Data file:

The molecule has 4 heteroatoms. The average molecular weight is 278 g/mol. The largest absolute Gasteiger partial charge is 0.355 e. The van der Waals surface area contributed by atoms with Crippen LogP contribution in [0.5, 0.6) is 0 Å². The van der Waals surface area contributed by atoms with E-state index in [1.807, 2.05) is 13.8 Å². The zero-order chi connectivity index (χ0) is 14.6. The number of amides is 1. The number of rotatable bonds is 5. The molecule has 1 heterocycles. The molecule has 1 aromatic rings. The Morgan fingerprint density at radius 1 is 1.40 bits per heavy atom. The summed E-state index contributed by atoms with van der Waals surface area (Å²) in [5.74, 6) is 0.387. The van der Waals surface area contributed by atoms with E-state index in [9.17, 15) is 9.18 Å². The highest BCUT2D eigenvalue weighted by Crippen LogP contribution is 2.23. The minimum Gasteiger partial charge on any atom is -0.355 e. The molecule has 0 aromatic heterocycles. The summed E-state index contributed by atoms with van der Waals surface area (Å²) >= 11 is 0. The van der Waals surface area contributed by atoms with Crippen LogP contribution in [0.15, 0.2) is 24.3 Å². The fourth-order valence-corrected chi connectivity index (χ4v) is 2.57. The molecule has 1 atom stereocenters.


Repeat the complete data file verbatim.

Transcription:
The molecule has 4 heteroatoms. The average molecular weight is 278 g/mol. The largest absolute Gasteiger partial charge is 0.355 e. The van der Waals surface area contributed by atoms with Crippen LogP contribution in [0.5, 0.6) is 0 Å². The van der Waals surface area contributed by atoms with E-state index in [1.807, 2.05) is 13.8 Å². The zero-order chi connectivity index (χ0) is 14.6. The number of amides is 1. The number of rotatable bonds is 5. The molecule has 1 heterocycles. The molecule has 1 aromatic rings. The Morgan fingerprint density at radius 1 is 1.40 bits per heavy atom. The summed E-state index contributed by atoms with van der Waals surface area (Å²) in [5.74, 6) is 0.387. The van der Waals surface area contributed by atoms with E-state index in [9.17, 15) is 9.18 Å². The highest BCUT2D eigenvalue weighted by Crippen LogP contribution is 2.23. The minimum Gasteiger partial charge on any atom is -0.355 e. The molecule has 0 aromatic heterocycles. The summed E-state index contributed by atoms with van der Waals surface area (Å²) >= 11 is 0. The van der Waals surface area contributed by atoms with Crippen LogP contribution in [0.15, 0.2) is 24.3 Å². The fourth-order valence-corrected chi connectivity index (χ4v) is 2.57. The molecule has 1 atom stereocenters.